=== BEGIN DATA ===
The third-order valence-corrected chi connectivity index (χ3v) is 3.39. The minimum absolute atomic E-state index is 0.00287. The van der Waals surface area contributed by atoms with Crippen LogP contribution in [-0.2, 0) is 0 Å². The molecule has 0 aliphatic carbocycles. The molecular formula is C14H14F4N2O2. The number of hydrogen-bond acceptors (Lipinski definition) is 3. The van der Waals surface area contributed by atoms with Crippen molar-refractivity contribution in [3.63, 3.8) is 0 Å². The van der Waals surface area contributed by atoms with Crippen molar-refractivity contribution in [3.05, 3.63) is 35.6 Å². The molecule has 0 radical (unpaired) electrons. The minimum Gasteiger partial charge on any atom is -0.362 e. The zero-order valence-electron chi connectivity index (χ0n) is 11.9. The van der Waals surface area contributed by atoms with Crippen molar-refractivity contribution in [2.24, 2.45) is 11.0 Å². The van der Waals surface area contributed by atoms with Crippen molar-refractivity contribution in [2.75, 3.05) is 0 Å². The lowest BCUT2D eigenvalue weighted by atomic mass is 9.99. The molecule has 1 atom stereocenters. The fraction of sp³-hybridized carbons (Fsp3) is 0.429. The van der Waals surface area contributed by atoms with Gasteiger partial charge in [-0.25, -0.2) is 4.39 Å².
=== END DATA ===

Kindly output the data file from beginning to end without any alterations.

The third-order valence-corrected chi connectivity index (χ3v) is 3.39. The minimum absolute atomic E-state index is 0.00287. The van der Waals surface area contributed by atoms with Crippen LogP contribution in [-0.2, 0) is 0 Å². The molecule has 0 aliphatic carbocycles. The molecular formula is C14H14F4N2O2. The number of hydrogen-bond acceptors (Lipinski definition) is 3. The van der Waals surface area contributed by atoms with Crippen molar-refractivity contribution in [3.63, 3.8) is 0 Å². The van der Waals surface area contributed by atoms with Crippen molar-refractivity contribution in [3.05, 3.63) is 35.6 Å². The molecule has 0 radical (unpaired) electrons. The minimum Gasteiger partial charge on any atom is -0.362 e. The zero-order valence-electron chi connectivity index (χ0n) is 11.9. The van der Waals surface area contributed by atoms with Crippen molar-refractivity contribution in [2.24, 2.45) is 11.0 Å². The van der Waals surface area contributed by atoms with Crippen molar-refractivity contribution in [2.75, 3.05) is 0 Å². The lowest BCUT2D eigenvalue weighted by atomic mass is 9.99. The molecule has 1 atom stereocenters. The fraction of sp³-hybridized carbons (Fsp3) is 0.429. The van der Waals surface area contributed by atoms with Gasteiger partial charge in [-0.25, -0.2) is 4.39 Å².